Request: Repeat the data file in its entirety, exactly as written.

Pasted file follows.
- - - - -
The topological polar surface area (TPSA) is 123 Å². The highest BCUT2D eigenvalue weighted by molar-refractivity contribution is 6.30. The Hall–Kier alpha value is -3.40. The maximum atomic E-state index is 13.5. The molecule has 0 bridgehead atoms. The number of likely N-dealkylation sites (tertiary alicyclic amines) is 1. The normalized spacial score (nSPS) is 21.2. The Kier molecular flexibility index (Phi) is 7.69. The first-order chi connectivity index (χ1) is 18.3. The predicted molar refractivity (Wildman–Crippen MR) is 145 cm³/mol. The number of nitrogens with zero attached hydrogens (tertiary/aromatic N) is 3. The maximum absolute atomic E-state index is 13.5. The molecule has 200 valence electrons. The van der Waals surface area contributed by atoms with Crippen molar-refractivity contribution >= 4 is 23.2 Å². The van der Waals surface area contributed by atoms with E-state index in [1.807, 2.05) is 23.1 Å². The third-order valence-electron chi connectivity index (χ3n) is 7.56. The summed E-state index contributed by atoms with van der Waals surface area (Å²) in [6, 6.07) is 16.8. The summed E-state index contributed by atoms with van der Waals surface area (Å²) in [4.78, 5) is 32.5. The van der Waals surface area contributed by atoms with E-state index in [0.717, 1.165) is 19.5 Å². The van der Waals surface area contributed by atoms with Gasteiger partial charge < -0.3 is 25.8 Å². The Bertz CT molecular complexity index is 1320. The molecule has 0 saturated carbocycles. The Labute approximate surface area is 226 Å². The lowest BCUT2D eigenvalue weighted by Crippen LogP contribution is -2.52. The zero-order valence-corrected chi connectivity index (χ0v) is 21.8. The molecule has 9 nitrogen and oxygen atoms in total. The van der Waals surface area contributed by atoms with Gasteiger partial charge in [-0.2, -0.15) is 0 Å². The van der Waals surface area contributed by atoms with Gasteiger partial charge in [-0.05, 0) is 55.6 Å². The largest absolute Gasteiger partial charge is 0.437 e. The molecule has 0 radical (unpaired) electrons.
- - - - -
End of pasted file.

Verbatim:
The topological polar surface area (TPSA) is 123 Å². The highest BCUT2D eigenvalue weighted by molar-refractivity contribution is 6.30. The Hall–Kier alpha value is -3.40. The maximum atomic E-state index is 13.5. The molecule has 0 bridgehead atoms. The number of likely N-dealkylation sites (tertiary alicyclic amines) is 1. The normalized spacial score (nSPS) is 21.2. The Kier molecular flexibility index (Phi) is 7.69. The first-order chi connectivity index (χ1) is 18.3. The predicted molar refractivity (Wildman–Crippen MR) is 145 cm³/mol. The number of nitrogens with zero attached hydrogens (tertiary/aromatic N) is 3. The maximum absolute atomic E-state index is 13.5. The molecule has 200 valence electrons. The van der Waals surface area contributed by atoms with Crippen molar-refractivity contribution >= 4 is 23.2 Å². The van der Waals surface area contributed by atoms with E-state index in [1.807, 2.05) is 23.1 Å². The third-order valence-electron chi connectivity index (χ3n) is 7.56. The summed E-state index contributed by atoms with van der Waals surface area (Å²) in [6, 6.07) is 16.8. The summed E-state index contributed by atoms with van der Waals surface area (Å²) in [4.78, 5) is 32.5. The van der Waals surface area contributed by atoms with E-state index in [0.717, 1.165) is 19.5 Å². The van der Waals surface area contributed by atoms with Gasteiger partial charge < -0.3 is 25.8 Å². The Bertz CT molecular complexity index is 1320. The molecule has 0 saturated carbocycles. The Labute approximate surface area is 226 Å². The lowest BCUT2D eigenvalue weighted by Crippen LogP contribution is -2.52. The zero-order valence-corrected chi connectivity index (χ0v) is 21.8. The molecule has 9 nitrogen and oxygen atoms in total. The van der Waals surface area contributed by atoms with Gasteiger partial charge in [-0.2, -0.15) is 0 Å². The van der Waals surface area contributed by atoms with Gasteiger partial charge in [-0.05, 0) is 55.6 Å². The largest absolute Gasteiger partial charge is 0.437 e. The molecule has 0 radical (unpaired) electrons.